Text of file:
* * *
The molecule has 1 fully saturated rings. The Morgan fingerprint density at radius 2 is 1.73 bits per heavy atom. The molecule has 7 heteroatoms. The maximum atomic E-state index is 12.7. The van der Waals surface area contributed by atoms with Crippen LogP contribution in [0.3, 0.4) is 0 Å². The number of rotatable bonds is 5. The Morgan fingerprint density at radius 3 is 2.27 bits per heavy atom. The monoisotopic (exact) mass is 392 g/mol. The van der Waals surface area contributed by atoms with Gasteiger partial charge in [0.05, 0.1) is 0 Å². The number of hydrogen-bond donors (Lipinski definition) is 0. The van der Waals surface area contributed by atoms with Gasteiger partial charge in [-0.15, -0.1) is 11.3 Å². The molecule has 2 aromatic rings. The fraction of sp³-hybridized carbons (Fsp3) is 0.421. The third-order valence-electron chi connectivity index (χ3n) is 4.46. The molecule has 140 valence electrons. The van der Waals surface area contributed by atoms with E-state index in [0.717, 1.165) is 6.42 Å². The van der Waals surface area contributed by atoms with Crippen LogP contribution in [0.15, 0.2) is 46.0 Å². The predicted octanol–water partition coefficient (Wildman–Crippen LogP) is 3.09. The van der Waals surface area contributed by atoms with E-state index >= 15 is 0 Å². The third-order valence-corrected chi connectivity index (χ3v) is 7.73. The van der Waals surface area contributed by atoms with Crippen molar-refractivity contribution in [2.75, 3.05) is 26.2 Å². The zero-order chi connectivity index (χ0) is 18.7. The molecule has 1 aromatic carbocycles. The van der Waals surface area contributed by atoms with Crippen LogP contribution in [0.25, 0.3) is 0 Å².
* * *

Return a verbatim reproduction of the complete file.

The molecule has 1 fully saturated rings. The Morgan fingerprint density at radius 2 is 1.73 bits per heavy atom. The molecule has 7 heteroatoms. The maximum atomic E-state index is 12.7. The van der Waals surface area contributed by atoms with Crippen LogP contribution in [0.3, 0.4) is 0 Å². The number of rotatable bonds is 5. The Morgan fingerprint density at radius 3 is 2.27 bits per heavy atom. The monoisotopic (exact) mass is 392 g/mol. The van der Waals surface area contributed by atoms with Gasteiger partial charge in [0.05, 0.1) is 0 Å². The number of hydrogen-bond donors (Lipinski definition) is 0. The van der Waals surface area contributed by atoms with Gasteiger partial charge in [-0.15, -0.1) is 11.3 Å². The molecule has 2 aromatic rings. The fraction of sp³-hybridized carbons (Fsp3) is 0.421. The third-order valence-electron chi connectivity index (χ3n) is 4.46. The molecule has 140 valence electrons. The van der Waals surface area contributed by atoms with E-state index in [0.717, 1.165) is 6.42 Å². The van der Waals surface area contributed by atoms with Crippen LogP contribution in [0.15, 0.2) is 46.0 Å². The predicted octanol–water partition coefficient (Wildman–Crippen LogP) is 3.09. The van der Waals surface area contributed by atoms with E-state index >= 15 is 0 Å². The third-order valence-corrected chi connectivity index (χ3v) is 7.73. The van der Waals surface area contributed by atoms with Crippen molar-refractivity contribution in [2.75, 3.05) is 26.2 Å². The zero-order chi connectivity index (χ0) is 18.7. The molecule has 1 aromatic carbocycles. The van der Waals surface area contributed by atoms with Crippen LogP contribution in [0.25, 0.3) is 0 Å².